hallway at a speed of 0.8m/s while optic flow speed was varied.
There were five training trials followed by the experimental
conditions, each of which consisted of five walking trials.
The virtual hallway was created using World ToolKit Release 9
(Sense8, San Francisco, CA, USA) on an Onyx2 Reality graphics
work station (Silicon Graphics Inc., Mountain View, CA, USA). The
scene was displayed on a ProView 60 head mounted display (Kaiser
Opto-Electronics Inc, Mountain View, CA, USA) weighing 1.75lbs.
This display contained two active LCD panels (640 ?480 resolution,
true color, 60Hz) and had a 60?field of view (diagonal) with 100%
overlap to allow for true stereo viewing. Field of view was restricted
to the VR environment by an additional mask that occluded vision
outside the LCD panels. Head coordinates (except for the anterio-
posterior axis) were tracked in real time, using an IS 900 LAT
system (InterSense, Burlington, MA, USA) and the information was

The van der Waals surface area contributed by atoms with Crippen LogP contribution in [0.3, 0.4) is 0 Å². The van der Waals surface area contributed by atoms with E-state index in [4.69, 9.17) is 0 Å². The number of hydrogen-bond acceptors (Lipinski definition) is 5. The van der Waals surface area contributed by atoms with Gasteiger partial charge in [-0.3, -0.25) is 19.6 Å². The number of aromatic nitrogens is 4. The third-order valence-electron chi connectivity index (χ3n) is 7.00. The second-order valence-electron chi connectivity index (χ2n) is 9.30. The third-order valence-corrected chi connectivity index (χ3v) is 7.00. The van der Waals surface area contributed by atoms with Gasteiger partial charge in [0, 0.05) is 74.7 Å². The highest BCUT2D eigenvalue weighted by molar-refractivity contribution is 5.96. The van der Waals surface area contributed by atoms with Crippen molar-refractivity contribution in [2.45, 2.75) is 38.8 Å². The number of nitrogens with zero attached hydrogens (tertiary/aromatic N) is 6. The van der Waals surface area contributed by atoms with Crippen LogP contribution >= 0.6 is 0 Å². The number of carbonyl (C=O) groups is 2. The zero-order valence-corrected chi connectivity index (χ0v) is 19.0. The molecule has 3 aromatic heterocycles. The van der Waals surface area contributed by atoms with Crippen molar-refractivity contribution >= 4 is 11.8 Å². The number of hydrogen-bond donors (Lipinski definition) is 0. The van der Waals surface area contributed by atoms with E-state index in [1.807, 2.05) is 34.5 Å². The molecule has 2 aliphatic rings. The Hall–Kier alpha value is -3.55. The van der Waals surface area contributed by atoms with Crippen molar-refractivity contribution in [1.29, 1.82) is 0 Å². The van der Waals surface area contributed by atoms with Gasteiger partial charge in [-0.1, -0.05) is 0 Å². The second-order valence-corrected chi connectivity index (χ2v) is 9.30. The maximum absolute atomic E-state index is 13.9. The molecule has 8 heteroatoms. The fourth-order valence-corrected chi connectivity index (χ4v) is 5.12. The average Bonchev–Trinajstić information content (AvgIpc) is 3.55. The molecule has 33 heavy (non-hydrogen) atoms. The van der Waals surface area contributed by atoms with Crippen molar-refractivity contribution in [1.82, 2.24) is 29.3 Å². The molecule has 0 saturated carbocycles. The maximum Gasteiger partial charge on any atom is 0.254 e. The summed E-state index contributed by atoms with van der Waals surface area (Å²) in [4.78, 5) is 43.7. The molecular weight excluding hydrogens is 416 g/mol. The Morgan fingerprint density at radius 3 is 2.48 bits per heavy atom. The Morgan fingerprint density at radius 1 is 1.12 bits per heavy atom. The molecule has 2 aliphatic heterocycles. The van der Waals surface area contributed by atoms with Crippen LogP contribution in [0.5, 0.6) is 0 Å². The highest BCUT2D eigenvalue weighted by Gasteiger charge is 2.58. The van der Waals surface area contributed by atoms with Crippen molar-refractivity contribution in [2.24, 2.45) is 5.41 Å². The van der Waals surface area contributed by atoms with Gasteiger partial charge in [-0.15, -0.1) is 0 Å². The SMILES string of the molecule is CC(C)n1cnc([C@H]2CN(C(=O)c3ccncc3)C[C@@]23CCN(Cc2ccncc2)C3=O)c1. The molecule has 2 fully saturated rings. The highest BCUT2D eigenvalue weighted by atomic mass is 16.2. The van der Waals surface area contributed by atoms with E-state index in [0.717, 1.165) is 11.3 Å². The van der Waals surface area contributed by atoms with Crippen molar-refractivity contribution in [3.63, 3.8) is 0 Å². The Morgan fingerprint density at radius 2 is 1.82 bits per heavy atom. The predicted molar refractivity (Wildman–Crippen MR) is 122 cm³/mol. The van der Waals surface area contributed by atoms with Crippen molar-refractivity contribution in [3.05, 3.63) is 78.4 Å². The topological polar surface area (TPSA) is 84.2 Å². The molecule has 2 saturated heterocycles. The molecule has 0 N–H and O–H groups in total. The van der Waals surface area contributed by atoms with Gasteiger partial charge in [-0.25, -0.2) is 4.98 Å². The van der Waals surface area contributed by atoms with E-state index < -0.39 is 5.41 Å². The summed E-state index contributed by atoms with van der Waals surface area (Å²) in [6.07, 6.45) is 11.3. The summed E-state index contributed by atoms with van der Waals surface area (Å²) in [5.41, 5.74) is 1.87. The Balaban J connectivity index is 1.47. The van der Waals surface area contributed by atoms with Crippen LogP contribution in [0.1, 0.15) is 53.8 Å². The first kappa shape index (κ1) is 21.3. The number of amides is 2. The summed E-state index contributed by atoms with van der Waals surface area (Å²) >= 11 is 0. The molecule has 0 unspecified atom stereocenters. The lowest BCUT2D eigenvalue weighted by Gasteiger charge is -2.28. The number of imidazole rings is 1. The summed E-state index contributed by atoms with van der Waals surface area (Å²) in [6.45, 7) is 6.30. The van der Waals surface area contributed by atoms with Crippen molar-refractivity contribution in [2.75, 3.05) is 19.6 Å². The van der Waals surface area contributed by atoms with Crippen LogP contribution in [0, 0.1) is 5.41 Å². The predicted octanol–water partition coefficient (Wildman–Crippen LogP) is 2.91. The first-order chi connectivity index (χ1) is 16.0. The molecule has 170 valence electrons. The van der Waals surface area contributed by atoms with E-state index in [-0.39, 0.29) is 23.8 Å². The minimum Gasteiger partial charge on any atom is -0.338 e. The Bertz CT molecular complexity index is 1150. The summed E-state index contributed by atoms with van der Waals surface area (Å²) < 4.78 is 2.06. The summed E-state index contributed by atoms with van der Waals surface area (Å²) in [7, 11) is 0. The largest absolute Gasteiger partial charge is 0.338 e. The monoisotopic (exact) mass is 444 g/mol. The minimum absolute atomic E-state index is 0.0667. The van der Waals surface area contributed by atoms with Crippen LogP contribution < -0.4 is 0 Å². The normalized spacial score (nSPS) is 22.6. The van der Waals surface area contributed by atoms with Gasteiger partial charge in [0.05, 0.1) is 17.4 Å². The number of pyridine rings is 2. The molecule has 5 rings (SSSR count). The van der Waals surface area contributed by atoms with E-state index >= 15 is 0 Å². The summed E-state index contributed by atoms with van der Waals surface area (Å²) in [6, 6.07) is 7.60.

used to update the visual scene. The dots disappeared off the edges
of the LCD panels and reappeared at the open end of the hallway.
The depth of the hallway ahead of the participants remained
constant regardless of the position of the participants—that is, an
infinite hallway was created in which the participants could not
move closer to the end of the hallway, but they were still able to
experience motion parallax and move closer to the right or left wall.
We assessed acuity, contrast sensitivity and planar motion
perception. Participants used their own refractive correction.
Most participants (24/31 Parkinson’s disease and 13/18 HC)
underwent a neuro-ophthalmological examination to ensure eye
integrity, ruling out any ocular disease or other abnormalities; the
rest experienced scheduling difficulties. There was no significant
difference in the basic visual functioning of individuals who
underwent this exam and those who did not (e.g. letter-
identification contrast sensitivity, t(6.47)=?0.65, P=0.54).
Acuity. Snellen eye charts (Lighthouse Company, New York,
NY, USA) were used to measure near binocular visual acuity
at 16 in.
Contrast sensitivity. was assessed binocularly with near (16 in.)
and far (10ft) Functional Acuity Contrast Test charts (FACT:
Stereo Optical, Chicago, IL, USA) and
letter-identification measure. The FACT determined contrast
sensitivity level for five spatial frequencies: 1.5, 3, 6, 12 and 18
cycles per degree (cpd). The computer-based letter-identification
measure is a genuine threshold test, similar to one used to
demonstrate contrast sensitivity deficits in Parkinson’s disease